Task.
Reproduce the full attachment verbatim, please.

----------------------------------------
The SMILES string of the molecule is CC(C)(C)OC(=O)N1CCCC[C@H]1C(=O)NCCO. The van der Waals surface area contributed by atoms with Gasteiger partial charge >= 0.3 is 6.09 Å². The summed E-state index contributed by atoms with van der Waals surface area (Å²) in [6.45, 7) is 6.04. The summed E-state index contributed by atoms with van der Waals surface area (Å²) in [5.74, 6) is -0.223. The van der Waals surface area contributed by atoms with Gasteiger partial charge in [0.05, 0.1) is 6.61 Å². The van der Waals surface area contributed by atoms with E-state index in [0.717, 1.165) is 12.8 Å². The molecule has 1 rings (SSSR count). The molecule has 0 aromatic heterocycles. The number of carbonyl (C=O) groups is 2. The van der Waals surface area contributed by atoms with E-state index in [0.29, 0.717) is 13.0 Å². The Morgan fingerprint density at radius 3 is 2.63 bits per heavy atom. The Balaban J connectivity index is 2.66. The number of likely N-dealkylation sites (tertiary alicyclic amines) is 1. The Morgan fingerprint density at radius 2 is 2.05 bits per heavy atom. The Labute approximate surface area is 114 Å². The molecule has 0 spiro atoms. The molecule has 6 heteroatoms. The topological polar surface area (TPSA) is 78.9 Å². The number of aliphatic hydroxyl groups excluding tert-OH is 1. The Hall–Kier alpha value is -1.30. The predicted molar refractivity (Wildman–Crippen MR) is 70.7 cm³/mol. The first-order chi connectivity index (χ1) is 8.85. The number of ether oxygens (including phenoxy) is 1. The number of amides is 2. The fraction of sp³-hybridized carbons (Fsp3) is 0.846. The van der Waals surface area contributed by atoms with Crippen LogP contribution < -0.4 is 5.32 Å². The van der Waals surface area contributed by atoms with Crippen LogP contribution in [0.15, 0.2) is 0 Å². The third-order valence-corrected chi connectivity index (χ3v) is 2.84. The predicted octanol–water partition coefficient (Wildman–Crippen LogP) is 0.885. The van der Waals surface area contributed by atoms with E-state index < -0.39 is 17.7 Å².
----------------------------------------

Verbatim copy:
The SMILES string of the molecule is CC(C)(C)OC(=O)N1CCCC[C@H]1C(=O)NCCO. The van der Waals surface area contributed by atoms with Gasteiger partial charge >= 0.3 is 6.09 Å². The summed E-state index contributed by atoms with van der Waals surface area (Å²) in [6.45, 7) is 6.04. The summed E-state index contributed by atoms with van der Waals surface area (Å²) in [5.74, 6) is -0.223. The van der Waals surface area contributed by atoms with Gasteiger partial charge in [0.05, 0.1) is 6.61 Å². The van der Waals surface area contributed by atoms with E-state index in [0.717, 1.165) is 12.8 Å². The molecule has 1 rings (SSSR count). The molecule has 0 aromatic heterocycles. The number of carbonyl (C=O) groups is 2. The van der Waals surface area contributed by atoms with E-state index in [0.29, 0.717) is 13.0 Å². The Morgan fingerprint density at radius 3 is 2.63 bits per heavy atom. The Balaban J connectivity index is 2.66. The number of likely N-dealkylation sites (tertiary alicyclic amines) is 1. The Morgan fingerprint density at radius 2 is 2.05 bits per heavy atom. The Labute approximate surface area is 114 Å². The molecule has 0 spiro atoms. The molecule has 6 heteroatoms. The topological polar surface area (TPSA) is 78.9 Å². The number of aliphatic hydroxyl groups excluding tert-OH is 1. The Hall–Kier alpha value is -1.30. The predicted molar refractivity (Wildman–Crippen MR) is 70.7 cm³/mol. The first-order chi connectivity index (χ1) is 8.85. The number of ether oxygens (including phenoxy) is 1. The number of amides is 2. The fraction of sp³-hybridized carbons (Fsp3) is 0.846. The van der Waals surface area contributed by atoms with Crippen LogP contribution < -0.4 is 5.32 Å². The van der Waals surface area contributed by atoms with Crippen LogP contribution in [0.15, 0.2) is 0 Å². The third-order valence-corrected chi connectivity index (χ3v) is 2.84. The predicted octanol–water partition coefficient (Wildman–Crippen LogP) is 0.885. The van der Waals surface area contributed by atoms with E-state index < -0.39 is 17.7 Å².